Zapped wine

Science has contributed much that is good to the improvement of wine, but it has also opened doors for mischief to slip in, much like its role in the field of genetics. Advances in methods of viticulture and cellar technology have certainly improved the everyday wine we drink today, allowing a modestly-priced wine to be a great deal better than it would have been a few decades ago.
Speaking of age, one of the beautiful characteristics of wine is its ability to improve with time. It tells a story over time, and a good wine actually has a life-line, this similarity to humans probably one of the reasons it is such a popular drink. But science wants to eliminate this.
Meet Hiroshi Tanaka, a Japanese techie with a whiz-bang machine that transforms a freshly bottled wine into a mellow, aged one in the matter of a few electrically-charged seconds. His electrolysis machine instantly transforms the molecular structure of the wine the same way that the slow chemistry of years in the bottle does – or so he claims.
His motivation is clearly commercial and not the improvement of general wine quality. “Think of the savings we’ll make. Shorter production time, no need for storage, no need to invest in barrels,” he is quoted as saying.
Now I am all for wine being affordable, but I also want to allow for less mathematical factors like the grace of tradition and the difference in quality dictated by where a wine is grown. Reducing all wines to liquids that can be made instantly market-ready is anathema to the mystery of fine wine.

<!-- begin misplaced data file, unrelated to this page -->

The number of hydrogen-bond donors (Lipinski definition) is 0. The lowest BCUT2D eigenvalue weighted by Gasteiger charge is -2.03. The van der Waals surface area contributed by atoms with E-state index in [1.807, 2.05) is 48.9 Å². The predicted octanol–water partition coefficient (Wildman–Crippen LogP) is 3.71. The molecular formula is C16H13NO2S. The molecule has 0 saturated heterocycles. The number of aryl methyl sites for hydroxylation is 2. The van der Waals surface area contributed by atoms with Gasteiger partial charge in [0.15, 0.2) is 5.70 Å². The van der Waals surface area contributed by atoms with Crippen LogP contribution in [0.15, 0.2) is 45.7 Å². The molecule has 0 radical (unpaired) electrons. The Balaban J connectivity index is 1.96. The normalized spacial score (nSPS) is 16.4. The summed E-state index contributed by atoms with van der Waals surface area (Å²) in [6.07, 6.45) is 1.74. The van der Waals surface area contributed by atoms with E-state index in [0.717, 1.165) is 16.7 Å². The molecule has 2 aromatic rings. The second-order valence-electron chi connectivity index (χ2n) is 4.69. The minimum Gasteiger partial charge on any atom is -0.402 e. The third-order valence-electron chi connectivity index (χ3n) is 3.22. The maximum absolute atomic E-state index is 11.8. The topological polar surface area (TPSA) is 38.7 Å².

Another factor that this machine ignores is that any bottle of wine evolves after it is opened. Many wines that are “too young” in the first glass, are balanced by the third. Some that start well in the first glass are stale by the fourth. His machine may well create a Rider Haggard-like “She” effect, prematurely ageing the wine as you drink it.
Science has brought more decent wine to more people, it’s democratised the drink. In the process, through the cellar techniques, wines have already been created to be mellower and more drinkable at an early age. So this machine – perhaps one day standard in bulk wine cellars – is only a part of this process. Yet I suspect that the more of these machines, the more people will celebrate wines made in the time-honoured tradition.
The beauty of wine has always been that it can be made on a small scale by dedicated people. As big commercial brands thrive, so the “small revolution” grows, and when you do it small, you are forced to do it the inexpensive, low-tech way.